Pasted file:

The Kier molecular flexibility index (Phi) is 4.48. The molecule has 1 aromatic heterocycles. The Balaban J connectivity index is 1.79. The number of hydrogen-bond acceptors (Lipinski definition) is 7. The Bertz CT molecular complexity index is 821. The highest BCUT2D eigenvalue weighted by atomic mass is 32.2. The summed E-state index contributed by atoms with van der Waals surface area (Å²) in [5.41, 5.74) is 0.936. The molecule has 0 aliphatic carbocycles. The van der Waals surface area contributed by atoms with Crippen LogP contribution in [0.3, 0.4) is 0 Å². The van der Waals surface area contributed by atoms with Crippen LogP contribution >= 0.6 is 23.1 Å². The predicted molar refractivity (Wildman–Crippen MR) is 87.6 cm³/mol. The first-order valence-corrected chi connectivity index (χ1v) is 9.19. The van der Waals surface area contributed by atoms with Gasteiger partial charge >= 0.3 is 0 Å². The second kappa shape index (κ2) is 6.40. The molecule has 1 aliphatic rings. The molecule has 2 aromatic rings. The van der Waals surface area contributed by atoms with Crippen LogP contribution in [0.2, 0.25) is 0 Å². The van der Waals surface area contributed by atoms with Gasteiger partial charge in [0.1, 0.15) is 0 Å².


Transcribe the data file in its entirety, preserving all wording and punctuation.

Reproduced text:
The Kier molecular flexibility index (Phi) is 4.48. The molecule has 1 aromatic heterocycles. The Balaban J connectivity index is 1.79. The number of hydrogen-bond acceptors (Lipinski definition) is 7. The Bertz CT molecular complexity index is 821. The highest BCUT2D eigenvalue weighted by atomic mass is 32.2. The summed E-state index contributed by atoms with van der Waals surface area (Å²) in [5.41, 5.74) is 0.936. The molecule has 0 aliphatic carbocycles. The van der Waals surface area contributed by atoms with Crippen LogP contribution in [0.3, 0.4) is 0 Å². The van der Waals surface area contributed by atoms with Crippen LogP contribution >= 0.6 is 23.1 Å². The predicted molar refractivity (Wildman–Crippen MR) is 87.6 cm³/mol. The first-order valence-corrected chi connectivity index (χ1v) is 9.19. The van der Waals surface area contributed by atoms with Gasteiger partial charge >= 0.3 is 0 Å². The second kappa shape index (κ2) is 6.40. The molecule has 1 aliphatic rings. The molecule has 2 aromatic rings. The van der Waals surface area contributed by atoms with Crippen LogP contribution in [0.2, 0.25) is 0 Å². The van der Waals surface area contributed by atoms with Gasteiger partial charge in [0.1, 0.15) is 0 Å².